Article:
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Xmas present

Discussion in 'Non-Firearm Weapons' started by Brin, Dec 29, 2016.

  1. Brin

    Brin Member

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    courtney-knife.jpg My daughter is quite the hunter and needs a good knife for skinning and cutting up game so I made her one out of recycled materials. The handle is elk, the guard and pummel are brass and the blade is forged out of a ball bearing. I triple quench the blade and then temper it at 450 for two 1 hour cycles. This steel is a bear to sharpen with stones so I used my 2x72 belt sander to raise a wire edge then buffed the edge on a razor sharp edge paper wheel. This knife is scary sharp.
     
    Gordon, bikerdoc and Shanghai McCoy like this.
  2. Shanghai McCoy

    Shanghai McCoy Member

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    Fine looking knife. Nicely done Sir. :thumbup:
     
  3. horsemen61

    horsemen61 Member

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    Damn that's beautiful great job!
     
  4. Zeke/PA

    Zeke/PA Member

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    Truly a beautiful looking knife!
     
  5. bikerdoc

    bikerdoc Moderator Staff Member

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    You sir have talent.
    Respect and admiration to your craftsmanship and attention to detail
     
  6. Brin

    Brin Member

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    Thanks folks for all the nice comments. Here are some details, the blade is 1/8” thick by 4” long and the sheath is made out of 8-9 oz leather.
     
  7. hso

    hso Moderator Staff Member

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    Nice job.

    Ball bearing is pretty challenging to work with. What are the details on how you worked the bearing down?
     
  8. ironworkerwill

    ironworkerwill Member

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    52100 is common bearing steel. You're spot on at the 400° temper, someone's done their homework.

    Did you hammer it out flat then saw the pattern out?
     
  9. Cooldill

    Cooldill Member

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    I REALLY like that blade. Great little old west looking knife.
     
  10. bannockburn

    bannockburn Member

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    Brin

    Mighty impressive knife, especially in that you used what you referred to as recycled materials!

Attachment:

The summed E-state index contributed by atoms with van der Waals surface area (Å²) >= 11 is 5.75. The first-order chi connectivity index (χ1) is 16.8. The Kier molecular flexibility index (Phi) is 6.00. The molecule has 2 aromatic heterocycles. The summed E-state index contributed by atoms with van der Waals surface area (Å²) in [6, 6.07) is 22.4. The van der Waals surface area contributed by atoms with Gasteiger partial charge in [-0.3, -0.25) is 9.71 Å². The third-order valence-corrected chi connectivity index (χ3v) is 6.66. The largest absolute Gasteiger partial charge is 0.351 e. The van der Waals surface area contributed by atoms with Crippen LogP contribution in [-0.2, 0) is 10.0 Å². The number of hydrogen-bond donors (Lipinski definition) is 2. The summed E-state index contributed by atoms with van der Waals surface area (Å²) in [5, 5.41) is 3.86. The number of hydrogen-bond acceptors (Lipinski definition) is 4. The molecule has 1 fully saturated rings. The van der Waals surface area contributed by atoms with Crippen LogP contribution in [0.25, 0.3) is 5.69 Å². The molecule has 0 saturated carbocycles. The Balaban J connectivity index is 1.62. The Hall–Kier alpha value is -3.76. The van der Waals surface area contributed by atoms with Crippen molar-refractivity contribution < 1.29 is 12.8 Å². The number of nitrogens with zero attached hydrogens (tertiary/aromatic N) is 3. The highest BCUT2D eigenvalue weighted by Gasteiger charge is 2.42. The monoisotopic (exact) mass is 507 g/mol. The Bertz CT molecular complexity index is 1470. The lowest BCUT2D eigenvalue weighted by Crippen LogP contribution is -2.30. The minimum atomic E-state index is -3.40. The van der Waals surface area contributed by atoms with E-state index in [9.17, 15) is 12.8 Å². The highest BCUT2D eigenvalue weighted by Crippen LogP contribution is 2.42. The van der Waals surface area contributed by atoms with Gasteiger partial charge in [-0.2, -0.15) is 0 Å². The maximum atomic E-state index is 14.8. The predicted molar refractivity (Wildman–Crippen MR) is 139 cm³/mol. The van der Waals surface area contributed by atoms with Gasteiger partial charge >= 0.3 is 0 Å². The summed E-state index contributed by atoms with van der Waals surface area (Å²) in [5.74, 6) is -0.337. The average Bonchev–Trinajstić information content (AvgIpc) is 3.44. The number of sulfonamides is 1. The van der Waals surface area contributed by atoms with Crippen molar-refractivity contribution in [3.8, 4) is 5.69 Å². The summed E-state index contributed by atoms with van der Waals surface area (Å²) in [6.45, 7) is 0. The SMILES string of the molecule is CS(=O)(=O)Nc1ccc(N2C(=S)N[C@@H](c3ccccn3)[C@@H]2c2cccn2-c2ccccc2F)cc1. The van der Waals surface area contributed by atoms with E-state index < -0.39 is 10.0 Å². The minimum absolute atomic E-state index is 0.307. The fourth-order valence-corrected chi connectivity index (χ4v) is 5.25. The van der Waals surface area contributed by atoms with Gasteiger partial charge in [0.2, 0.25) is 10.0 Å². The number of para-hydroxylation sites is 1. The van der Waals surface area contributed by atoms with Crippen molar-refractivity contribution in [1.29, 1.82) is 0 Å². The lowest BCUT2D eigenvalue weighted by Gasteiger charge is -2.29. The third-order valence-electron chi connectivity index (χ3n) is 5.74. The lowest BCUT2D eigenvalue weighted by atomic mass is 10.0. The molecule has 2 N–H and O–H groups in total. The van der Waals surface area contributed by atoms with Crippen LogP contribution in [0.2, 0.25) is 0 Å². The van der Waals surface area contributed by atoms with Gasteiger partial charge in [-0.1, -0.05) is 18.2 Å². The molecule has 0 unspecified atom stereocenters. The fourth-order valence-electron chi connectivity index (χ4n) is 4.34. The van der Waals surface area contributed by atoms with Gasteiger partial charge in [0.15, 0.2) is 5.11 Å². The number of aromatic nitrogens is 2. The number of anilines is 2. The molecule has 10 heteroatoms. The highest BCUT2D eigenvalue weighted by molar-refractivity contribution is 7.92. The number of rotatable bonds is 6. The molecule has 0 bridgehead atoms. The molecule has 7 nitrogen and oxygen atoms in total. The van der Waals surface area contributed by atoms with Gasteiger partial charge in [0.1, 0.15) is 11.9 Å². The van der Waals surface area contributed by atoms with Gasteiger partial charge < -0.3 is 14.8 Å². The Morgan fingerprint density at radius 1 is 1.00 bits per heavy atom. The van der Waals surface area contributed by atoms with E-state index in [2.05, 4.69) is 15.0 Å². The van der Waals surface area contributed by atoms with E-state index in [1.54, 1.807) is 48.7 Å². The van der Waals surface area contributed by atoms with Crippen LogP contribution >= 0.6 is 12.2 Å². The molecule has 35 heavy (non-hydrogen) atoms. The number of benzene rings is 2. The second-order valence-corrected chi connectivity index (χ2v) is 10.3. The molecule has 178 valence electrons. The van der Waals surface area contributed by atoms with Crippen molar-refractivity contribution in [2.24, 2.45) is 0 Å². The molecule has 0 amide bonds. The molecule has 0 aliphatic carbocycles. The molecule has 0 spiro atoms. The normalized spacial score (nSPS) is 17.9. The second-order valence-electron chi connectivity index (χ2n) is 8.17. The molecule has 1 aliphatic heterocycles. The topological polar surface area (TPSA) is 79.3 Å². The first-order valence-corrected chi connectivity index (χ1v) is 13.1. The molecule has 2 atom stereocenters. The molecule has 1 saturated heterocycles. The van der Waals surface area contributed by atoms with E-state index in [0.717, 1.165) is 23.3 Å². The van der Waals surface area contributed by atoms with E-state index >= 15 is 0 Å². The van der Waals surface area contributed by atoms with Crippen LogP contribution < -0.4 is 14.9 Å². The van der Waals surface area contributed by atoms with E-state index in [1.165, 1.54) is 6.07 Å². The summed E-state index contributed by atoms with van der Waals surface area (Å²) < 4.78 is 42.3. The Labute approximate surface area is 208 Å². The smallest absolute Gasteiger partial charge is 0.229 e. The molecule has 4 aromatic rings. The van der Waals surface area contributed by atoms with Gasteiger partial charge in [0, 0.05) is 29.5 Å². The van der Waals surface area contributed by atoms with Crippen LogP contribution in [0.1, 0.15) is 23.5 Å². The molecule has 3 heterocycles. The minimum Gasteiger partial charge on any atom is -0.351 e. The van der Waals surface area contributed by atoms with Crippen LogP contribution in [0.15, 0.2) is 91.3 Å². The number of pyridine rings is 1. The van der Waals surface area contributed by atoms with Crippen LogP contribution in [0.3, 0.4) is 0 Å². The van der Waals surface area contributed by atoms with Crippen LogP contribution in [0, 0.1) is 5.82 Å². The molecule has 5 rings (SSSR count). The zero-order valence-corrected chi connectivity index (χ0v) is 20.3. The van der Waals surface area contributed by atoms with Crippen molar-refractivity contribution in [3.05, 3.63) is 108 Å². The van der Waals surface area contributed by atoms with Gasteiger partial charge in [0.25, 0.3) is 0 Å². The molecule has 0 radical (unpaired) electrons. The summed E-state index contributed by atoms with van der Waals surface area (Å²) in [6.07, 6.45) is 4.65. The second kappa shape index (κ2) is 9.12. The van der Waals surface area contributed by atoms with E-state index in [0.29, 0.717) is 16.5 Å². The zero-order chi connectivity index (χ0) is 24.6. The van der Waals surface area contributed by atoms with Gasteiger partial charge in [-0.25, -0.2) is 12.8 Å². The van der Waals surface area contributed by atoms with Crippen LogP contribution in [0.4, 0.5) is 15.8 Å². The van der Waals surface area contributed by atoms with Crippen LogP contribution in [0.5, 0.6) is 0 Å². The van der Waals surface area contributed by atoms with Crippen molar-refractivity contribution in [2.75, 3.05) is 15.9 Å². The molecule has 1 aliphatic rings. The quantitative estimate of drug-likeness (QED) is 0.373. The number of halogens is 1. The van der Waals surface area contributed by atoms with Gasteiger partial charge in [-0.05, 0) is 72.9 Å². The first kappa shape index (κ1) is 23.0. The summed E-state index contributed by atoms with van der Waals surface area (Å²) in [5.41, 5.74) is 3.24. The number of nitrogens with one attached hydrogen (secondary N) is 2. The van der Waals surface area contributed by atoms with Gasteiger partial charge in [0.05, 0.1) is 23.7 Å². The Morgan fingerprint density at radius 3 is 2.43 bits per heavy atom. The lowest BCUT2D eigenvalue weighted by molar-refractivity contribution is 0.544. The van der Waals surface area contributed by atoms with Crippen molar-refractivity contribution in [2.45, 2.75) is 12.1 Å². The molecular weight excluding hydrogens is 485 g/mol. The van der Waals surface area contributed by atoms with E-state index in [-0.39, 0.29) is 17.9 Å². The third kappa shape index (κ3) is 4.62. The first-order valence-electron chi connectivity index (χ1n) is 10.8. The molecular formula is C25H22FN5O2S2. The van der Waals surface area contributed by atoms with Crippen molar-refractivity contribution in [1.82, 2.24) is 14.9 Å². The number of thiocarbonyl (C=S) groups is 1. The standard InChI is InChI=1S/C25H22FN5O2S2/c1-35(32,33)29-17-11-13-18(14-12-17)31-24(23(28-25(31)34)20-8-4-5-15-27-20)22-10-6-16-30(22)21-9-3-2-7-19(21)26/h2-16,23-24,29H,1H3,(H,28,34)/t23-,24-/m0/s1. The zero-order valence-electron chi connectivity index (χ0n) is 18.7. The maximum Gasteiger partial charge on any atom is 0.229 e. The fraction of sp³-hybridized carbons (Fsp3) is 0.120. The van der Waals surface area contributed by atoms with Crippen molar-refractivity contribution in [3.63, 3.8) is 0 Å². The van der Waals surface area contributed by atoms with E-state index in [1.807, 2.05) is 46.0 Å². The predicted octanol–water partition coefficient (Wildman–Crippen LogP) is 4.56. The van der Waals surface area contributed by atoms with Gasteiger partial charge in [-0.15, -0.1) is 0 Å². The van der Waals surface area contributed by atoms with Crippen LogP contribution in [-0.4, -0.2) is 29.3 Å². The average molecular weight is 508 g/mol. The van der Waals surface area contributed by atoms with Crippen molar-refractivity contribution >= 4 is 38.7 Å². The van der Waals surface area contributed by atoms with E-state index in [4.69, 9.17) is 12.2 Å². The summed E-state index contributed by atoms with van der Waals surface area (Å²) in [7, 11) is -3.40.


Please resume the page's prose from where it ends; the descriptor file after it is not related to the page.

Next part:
11. Brin

    Brin Member

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    Hos, you are right, 52100 ball bearing steel is a bear to forge. Fortunately, I have a Kinyon style air hammer and a hot rolling mill. It would be next to impossible to hammer it down by hand. I heat the bearing to 2000 + degrees then work it down to 7/8” thick on the air hammer, reheat, then roll it on the mill to reduce thickness to what I am looking for. Then I work the distal taper in with the rolling mill (the taper from guard to the tip). Finally, I forge the spine to edge taper and finish the blade shape by hand.
     
  12. Brin

    Brin Member

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    Ironworkerwill, I try to forge my blades as close to finish as possible but if I need to cut, I have a plasma cuter. I temper my ball bearing steel to 450 degrees and my file will still skate across the edge. I put the Rockwell hardness at 60 plus.
     
  13. hso

    hso Moderator Staff Member

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    Ironworkerwill,

    A smith wouldn't go to the trouble to forge a bearing out and then resort to cutting the blank when all they need to do is forge it to shape and then final grind it from there. No waste involved and it can be quicker.
     
  14. Brin

    Brin Member

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    The handle made out of the elk antler was found on top of a mountain. The brass guard and pummel is made from the buss bar out of a big 440 volt electric box. The ball bearings came off a steam generator the size of a small house. The black spacer is a piece of a mud shield off a junk car.
     
  15. ironworkerwill

    ironworkerwill Member

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    I've hammered several blades out of railroad spikes and found junk. I cut several out of sawmill blades.

    The iron and steel I use ain't nearly as tough as 52100. since I've never used a mechanical hammer, I can't know how precisely a shape that can be made.
     

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